This Rebecca will go away you chilly

Gurnaaz Kaur

Books being adapted into movies is a common practice and book lovers always prefer the former narration of a story. Having said that, the model is mostly a success. But in case of Ben Wheatley’s reinvention of Rebecca, the comparison is not alone with Daphne du Maurier’s classic novel by the same name but also Alfred Hitchcock’s adaptation that was made in 1940 and won him an Oscar.

Divided mainly in three acts, the first part revolves around a young girl, played by Lily James, whose name is never mentioned in the movie. She is travelling as a lady’s companion for a dreadful, arrogant employer who, with her friends, mocks her. In a sun-kissed Monte Carlo, she catches the eye of wealthy widower Maxim de Winter (Armie Hammer) and there begins a fairytale romance. Within a week, they get married and next thing we know she arrives at his family estate Manderley.

Here begins the second act and there’s a shift in cinematography and background music. It is dark and somewhat dry but surely opulent. The costumes and interiors of the mansion reflect a contemporary touch to the period drama, and while that lends beauty to the ongoing proceedings, but the battle of new Mrs de Winter with her predecessor Rebecca, whose legacy lives on in the house much after her death, is insipid. As she fights the shadow of Maxim’s first wife, cruel housekeeper Mrs Danvers (Kristin Scott Thomas) further complicates the situation since she cannot accept anyone else taking her place. This fills the current Mrs de Winter’s heart with fear that Maxim still loves Rebecca. There is pressure to fill in Rebecca’s large shoes, to be loved by her husband and biggest of them all- deal with the formidable Mrs Danvers who is hell bent on destroying her self-esteem. Again comes a twist and begins the third act, the weakest one. Mrs de Winter gets to know of Maxim’s secret that brings them close, fills her with confidence and all of a sudden her naivety is replaced by an enterprising nature. In the end, the two are together, away from Manderley. The end is abrupt.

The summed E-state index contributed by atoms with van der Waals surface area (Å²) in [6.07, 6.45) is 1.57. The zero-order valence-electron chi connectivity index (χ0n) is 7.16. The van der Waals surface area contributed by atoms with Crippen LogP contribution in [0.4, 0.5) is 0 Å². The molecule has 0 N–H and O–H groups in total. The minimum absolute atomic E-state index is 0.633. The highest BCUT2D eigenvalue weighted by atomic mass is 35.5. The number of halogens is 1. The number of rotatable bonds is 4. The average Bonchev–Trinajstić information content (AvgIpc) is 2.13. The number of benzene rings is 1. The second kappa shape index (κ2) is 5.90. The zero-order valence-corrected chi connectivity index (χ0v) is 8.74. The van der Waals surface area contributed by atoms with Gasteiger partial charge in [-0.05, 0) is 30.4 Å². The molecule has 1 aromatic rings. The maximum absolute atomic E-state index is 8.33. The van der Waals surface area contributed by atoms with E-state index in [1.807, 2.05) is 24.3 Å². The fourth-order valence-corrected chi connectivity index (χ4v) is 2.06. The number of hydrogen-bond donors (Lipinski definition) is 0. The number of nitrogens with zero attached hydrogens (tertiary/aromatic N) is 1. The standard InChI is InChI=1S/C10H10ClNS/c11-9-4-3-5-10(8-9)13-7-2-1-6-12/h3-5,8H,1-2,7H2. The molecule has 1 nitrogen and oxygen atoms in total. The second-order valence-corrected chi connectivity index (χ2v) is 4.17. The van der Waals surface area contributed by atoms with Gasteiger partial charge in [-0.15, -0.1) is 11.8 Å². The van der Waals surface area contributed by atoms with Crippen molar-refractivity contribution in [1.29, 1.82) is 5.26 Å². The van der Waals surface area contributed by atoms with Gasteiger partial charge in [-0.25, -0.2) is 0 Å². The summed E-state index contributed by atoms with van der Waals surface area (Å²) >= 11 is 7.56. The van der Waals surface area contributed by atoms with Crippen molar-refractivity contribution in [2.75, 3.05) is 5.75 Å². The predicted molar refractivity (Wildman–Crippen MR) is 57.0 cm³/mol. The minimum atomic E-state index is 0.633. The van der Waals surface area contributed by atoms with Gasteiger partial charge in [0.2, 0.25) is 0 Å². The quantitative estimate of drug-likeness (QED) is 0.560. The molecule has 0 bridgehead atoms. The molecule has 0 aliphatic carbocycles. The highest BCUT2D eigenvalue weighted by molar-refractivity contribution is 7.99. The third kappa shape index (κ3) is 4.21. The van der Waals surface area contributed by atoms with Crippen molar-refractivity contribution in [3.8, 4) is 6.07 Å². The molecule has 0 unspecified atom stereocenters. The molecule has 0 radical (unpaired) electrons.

The only believable performance is of Kristin Scott Thomas who is loathsome and terrifying, living up to her character at all times. In this story about toxic relationships, class and the burden that comes with it, nothing really touches you. Except for cinematography and costumes, nothing makes an impact, not even performances by Armie Hammer and Lily James.

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